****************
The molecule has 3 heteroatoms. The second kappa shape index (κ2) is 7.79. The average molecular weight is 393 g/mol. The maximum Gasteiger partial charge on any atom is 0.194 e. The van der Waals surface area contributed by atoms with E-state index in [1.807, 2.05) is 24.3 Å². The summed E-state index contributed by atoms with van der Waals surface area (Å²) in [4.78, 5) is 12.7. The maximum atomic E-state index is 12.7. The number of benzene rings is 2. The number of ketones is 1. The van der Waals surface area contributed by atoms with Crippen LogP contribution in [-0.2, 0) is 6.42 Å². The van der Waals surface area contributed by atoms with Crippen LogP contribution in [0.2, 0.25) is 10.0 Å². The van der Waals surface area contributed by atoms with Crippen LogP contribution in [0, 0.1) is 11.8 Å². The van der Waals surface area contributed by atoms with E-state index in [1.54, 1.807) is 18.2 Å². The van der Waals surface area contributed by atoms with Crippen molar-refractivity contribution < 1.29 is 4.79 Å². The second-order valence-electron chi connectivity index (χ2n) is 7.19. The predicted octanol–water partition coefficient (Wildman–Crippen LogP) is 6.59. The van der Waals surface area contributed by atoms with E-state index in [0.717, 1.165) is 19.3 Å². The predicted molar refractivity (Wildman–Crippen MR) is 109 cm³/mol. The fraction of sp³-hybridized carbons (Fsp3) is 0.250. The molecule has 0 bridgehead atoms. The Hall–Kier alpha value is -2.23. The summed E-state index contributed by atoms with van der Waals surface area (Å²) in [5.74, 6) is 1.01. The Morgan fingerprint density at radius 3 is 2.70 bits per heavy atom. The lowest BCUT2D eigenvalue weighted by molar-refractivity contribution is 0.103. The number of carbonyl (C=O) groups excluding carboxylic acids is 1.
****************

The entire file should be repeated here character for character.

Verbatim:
The molecule has 3 heteroatoms. The second kappa shape index (κ2) is 7.79. The average molecular weight is 393 g/mol. The maximum Gasteiger partial charge on any atom is 0.194 e. The van der Waals surface area contributed by atoms with E-state index in [1.807, 2.05) is 24.3 Å². The summed E-state index contributed by atoms with van der Waals surface area (Å²) in [4.78, 5) is 12.7. The maximum atomic E-state index is 12.7. The number of benzene rings is 2. The number of ketones is 1. The van der Waals surface area contributed by atoms with Crippen LogP contribution in [-0.2, 0) is 6.42 Å². The van der Waals surface area contributed by atoms with Crippen LogP contribution in [0.2, 0.25) is 10.0 Å². The van der Waals surface area contributed by atoms with Crippen LogP contribution in [0, 0.1) is 11.8 Å². The van der Waals surface area contributed by atoms with E-state index in [1.54, 1.807) is 18.2 Å². The van der Waals surface area contributed by atoms with Crippen molar-refractivity contribution < 1.29 is 4.79 Å². The second-order valence-electron chi connectivity index (χ2n) is 7.19. The predicted octanol–water partition coefficient (Wildman–Crippen LogP) is 6.59. The van der Waals surface area contributed by atoms with E-state index in [0.717, 1.165) is 19.3 Å². The predicted molar refractivity (Wildman–Crippen MR) is 109 cm³/mol. The fraction of sp³-hybridized carbons (Fsp3) is 0.250. The molecule has 0 bridgehead atoms. The Hall–Kier alpha value is -2.23. The summed E-state index contributed by atoms with van der Waals surface area (Å²) in [5.74, 6) is 1.01. The Morgan fingerprint density at radius 3 is 2.70 bits per heavy atom. The lowest BCUT2D eigenvalue weighted by molar-refractivity contribution is 0.103. The number of carbonyl (C=O) groups excluding carboxylic acids is 1.